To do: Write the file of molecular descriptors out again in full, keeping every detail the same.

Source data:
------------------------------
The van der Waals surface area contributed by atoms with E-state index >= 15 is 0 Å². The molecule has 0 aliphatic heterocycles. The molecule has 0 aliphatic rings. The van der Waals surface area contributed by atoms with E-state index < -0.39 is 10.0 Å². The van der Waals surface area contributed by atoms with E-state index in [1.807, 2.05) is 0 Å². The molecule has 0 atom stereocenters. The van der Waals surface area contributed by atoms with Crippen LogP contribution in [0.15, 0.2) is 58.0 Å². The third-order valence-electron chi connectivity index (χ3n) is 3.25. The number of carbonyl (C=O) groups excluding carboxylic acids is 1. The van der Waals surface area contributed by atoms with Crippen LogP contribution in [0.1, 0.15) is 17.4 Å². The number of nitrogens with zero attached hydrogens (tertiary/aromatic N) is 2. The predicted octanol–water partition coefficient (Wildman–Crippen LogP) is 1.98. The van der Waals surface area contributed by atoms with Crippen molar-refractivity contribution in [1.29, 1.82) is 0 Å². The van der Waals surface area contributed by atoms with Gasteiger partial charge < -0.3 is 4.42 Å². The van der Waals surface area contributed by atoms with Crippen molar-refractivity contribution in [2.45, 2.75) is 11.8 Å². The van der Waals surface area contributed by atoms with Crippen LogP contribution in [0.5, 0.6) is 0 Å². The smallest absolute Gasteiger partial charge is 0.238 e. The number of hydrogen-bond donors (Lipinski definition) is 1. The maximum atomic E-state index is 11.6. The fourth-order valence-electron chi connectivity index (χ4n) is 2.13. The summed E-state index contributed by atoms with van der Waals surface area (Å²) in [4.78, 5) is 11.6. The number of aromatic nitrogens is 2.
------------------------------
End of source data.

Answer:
The van der Waals surface area contributed by atoms with E-state index >= 15 is 0 Å². The molecule has 0 aliphatic heterocycles. The molecule has 0 aliphatic rings. The van der Waals surface area contributed by atoms with E-state index < -0.39 is 10.0 Å². The van der Waals surface area contributed by atoms with E-state index in [1.807, 2.05) is 0 Å². The molecule has 0 atom stereocenters. The van der Waals surface area contributed by atoms with Crippen LogP contribution in [0.15, 0.2) is 58.0 Å². The third-order valence-electron chi connectivity index (χ3n) is 3.25. The number of carbonyl (C=O) groups excluding carboxylic acids is 1. The van der Waals surface area contributed by atoms with Crippen LogP contribution in [0.1, 0.15) is 17.4 Å². The number of nitrogens with zero attached hydrogens (tertiary/aromatic N) is 2. The predicted octanol–water partition coefficient (Wildman–Crippen LogP) is 1.98. The van der Waals surface area contributed by atoms with Crippen molar-refractivity contribution in [1.29, 1.82) is 0 Å². The van der Waals surface area contributed by atoms with Gasteiger partial charge < -0.3 is 4.42 Å². The van der Waals surface area contributed by atoms with Crippen molar-refractivity contribution in [2.45, 2.75) is 11.8 Å². The van der Waals surface area contributed by atoms with Crippen LogP contribution in [0.5, 0.6) is 0 Å². The smallest absolute Gasteiger partial charge is 0.238 e. The number of hydrogen-bond donors (Lipinski definition) is 1. The maximum atomic E-state index is 11.6. The fourth-order valence-electron chi connectivity index (χ4n) is 2.13. The summed E-state index contributed by atoms with van der Waals surface area (Å²) in [4.78, 5) is 11.6. The number of aromatic nitrogens is 2.